Quality Over Quantity
Monday, May 7, 2012 at 09:24PM

I'm fortunate to live near a geologic feature called the Pikes Peak Batholith, a large body of granite known by mineral collectors to produce world-class specimens of amazonite, smoky quartz and topaz. Access to some of the best collecting areas is less than an hour's drive from here, and a great way for me to combine at least two and sometimes three of my passions in one go (gem collecting, trailrunning and music).

Straight From The Oven: A large pale amazonite next to a combo plate. The missing crystal from the plate was recovered on a subsequent visit.Although a serious collector for only a few years, I've had some great success in recovering massive crystal pockets. One such pocket was a joint veture with a friend of mine, resulting in hundreds of large, morion-type smoky quartz, microcline/amazonite, and plates displaying a combination of the two. It took us at least a week to completely recover this pocket, and fortunately it was in the collectors' 'off-season', so there was little concern that our discovery would be high-graded.

Along with the big digs come the smaller finds. I've opened pockets that producedNick with a zoned fluorite a single crystal rivaling anything that has come out of these giants, as if all of the ingredients were spent to ensure this one came out right. The massive ones require mulitple cleaning stages, using mechnical and chemical means, while the smaller, flawless crystals can be prepped in the field and immediately put on display.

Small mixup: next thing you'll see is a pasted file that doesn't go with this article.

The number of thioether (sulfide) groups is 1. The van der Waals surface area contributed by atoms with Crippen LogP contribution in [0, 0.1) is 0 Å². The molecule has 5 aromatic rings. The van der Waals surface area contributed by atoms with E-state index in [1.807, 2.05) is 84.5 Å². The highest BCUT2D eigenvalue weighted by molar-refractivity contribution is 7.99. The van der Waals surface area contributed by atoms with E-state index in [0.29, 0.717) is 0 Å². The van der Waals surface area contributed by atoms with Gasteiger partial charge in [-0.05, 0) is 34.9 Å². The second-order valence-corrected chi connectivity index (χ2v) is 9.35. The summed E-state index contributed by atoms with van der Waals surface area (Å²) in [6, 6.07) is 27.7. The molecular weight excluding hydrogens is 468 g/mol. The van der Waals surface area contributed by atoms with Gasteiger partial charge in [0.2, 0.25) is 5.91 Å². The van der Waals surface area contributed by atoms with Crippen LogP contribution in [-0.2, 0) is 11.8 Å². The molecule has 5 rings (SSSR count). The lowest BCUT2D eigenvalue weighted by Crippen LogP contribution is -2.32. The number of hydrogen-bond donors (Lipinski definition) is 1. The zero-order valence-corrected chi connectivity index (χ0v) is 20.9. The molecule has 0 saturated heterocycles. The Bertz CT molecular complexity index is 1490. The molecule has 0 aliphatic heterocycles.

Last winter was a mild one, and fortunately I was able to collect almost year-round. However, these last few weeks of sub-freezing temps have forced me to begin the arduous task of polishing the fruits of two successful seasons. I'll be posting some pics of some of the more spectacular specimens in the coming weeks.

Smoky/amazonite combo just after the water rinse - it should clean up nicely. A portion of the smoky points are partially capped with milky quartz.

A damage-free smoky floater waiting to be cleaned up. Some hematite inclusions on the larger end.Carson scavenging my discard pile (he likes milky quartz).

The 'Bummer Pocket'. It was loaded with smoky quartz up to five inches in diameter. However, almost every crystal was broken. I recovered several fragments from a cast that held one crystal almost two feet long. I brought this one home to repair and left the rest for the expert puzzle solvers.

Article originally appeared on Conifer Environmental (http://www.conifer-enviro.com/).
See website for complete article licensing information.